Autonomous weapons also introduce uncertainty over the information that was available to support making an attack. Trumbull outlines a “distributed knowledge problem” in which commanders depend on information available from a whole host of “computer programmers, the weapon’s testers, intelligence units and friendly forces, satellite imagery, weather forecasters, and the weapon’s sensors.” He claims that the range of potential sources will create difficulties in assigning individual accountability for military outcomes.
Still, Trumbull asserts that using autonomous weapons should not create an accountability gap. Even if identifying the specific cause of some wrongdoing may be more difficult with autonomous weapons, war crimes against civilians remain illegal.
On the other hand, assessing potential war crimes becomes more difficult in cases without clear intent—as would likely be the case with autonomous weapons. In these situations, Trumbull proposes that IHL violations require a determination that an offending human has acted recklessly.
Although challenges exist in evaluating recklessness given current militaries’ relative lack of experience with autonomous weapons, Trumbull recommends that states can “develop norms of professional behavior” and “national rules of engagement” for autonomous weapons that can provide the basis for when a commander’s behaviors veer from reasonable to reckless. In addition, he suggests that an emphasis on state responsibility as opposed to individual responsibility could also help prevent an accountability gap.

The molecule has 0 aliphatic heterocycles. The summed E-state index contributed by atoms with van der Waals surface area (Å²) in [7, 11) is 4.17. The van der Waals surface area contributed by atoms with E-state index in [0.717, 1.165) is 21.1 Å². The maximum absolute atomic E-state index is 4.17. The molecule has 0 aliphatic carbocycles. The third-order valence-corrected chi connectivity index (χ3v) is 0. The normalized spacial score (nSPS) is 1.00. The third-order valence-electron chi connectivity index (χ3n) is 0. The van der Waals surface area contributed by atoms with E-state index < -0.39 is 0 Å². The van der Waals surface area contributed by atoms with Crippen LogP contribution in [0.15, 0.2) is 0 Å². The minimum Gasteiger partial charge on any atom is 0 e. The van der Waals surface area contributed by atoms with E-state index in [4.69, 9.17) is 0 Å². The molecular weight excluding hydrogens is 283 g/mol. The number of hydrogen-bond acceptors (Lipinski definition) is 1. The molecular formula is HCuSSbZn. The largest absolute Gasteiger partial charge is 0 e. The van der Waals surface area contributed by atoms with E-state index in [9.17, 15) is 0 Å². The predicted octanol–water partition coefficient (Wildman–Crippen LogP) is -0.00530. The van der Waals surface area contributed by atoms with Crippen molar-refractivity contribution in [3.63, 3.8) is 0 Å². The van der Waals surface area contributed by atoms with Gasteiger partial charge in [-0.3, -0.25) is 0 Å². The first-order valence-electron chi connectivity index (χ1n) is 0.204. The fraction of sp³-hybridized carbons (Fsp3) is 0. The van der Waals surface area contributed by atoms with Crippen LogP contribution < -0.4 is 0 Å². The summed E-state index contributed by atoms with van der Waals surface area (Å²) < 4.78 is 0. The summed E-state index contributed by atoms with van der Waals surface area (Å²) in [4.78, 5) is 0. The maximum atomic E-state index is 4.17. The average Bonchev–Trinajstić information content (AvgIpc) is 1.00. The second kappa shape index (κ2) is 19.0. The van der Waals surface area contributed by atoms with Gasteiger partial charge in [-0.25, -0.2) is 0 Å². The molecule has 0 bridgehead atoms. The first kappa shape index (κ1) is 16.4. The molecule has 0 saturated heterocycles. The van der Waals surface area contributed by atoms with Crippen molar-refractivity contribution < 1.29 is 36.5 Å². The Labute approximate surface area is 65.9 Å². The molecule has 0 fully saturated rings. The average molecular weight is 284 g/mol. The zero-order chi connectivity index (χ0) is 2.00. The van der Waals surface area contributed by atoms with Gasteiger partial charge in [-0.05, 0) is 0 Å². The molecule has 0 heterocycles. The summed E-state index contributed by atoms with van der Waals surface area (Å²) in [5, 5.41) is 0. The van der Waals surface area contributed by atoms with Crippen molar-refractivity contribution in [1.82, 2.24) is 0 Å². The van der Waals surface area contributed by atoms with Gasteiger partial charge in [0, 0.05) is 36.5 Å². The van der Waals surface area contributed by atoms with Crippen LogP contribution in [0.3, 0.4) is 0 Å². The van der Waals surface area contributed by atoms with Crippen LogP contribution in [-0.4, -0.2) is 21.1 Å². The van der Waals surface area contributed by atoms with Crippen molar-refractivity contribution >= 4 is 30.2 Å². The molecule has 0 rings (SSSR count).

Trumbull predicts that autonomous weapons will also impact how new weapons are tested and reviewed under the Geneva Conventions’ Additional Protocol I. The weapons review process depends on reliability and predictability: Does the weapon behave consistently as expected? If so, and if commanders and programmers of autonomous weapons deliberately direct them against civilians, Trumbull believes IHL violations will be clear.
Because autonomous weapons can use their learning capabilities to respond to their environments and act accordingly, how they behave in testing environments may not reflect their behavior in the field. Through learning, these weapons may even behave in ways entirely unpredicted by humans.
“This inherent degree of unpredictability does not mean that autonomous weapons are unlawful,” Trumbull argues. He claims that given the lack of transparency surrounding existing weapons review processes and coordination challenges among states, a universal autonomous weapons testing standard would be impractical.
Instead, he recommends that states “develop non-binding, good practices for improving autonomous weapon reliability.” He suggests that the Convention on Certain Conventional Weapons’s Protocol on Explosive Remnants of War and the U.S. Department of Defense’s Directive on Autonomy in Weapon Systems could provide models for practices such as quality control, testing, failsafe measures, and personnel training.
The potential advantages of autonomous weapons provide the world’s militaries great incentives to develop such weapons. Acknowledging the challenges of autonomous weapons for IHL’s human-centered standards, Trumbull argues that the time has come for discussions to shift from banning autonomous weapons to how to apply IHL in practice.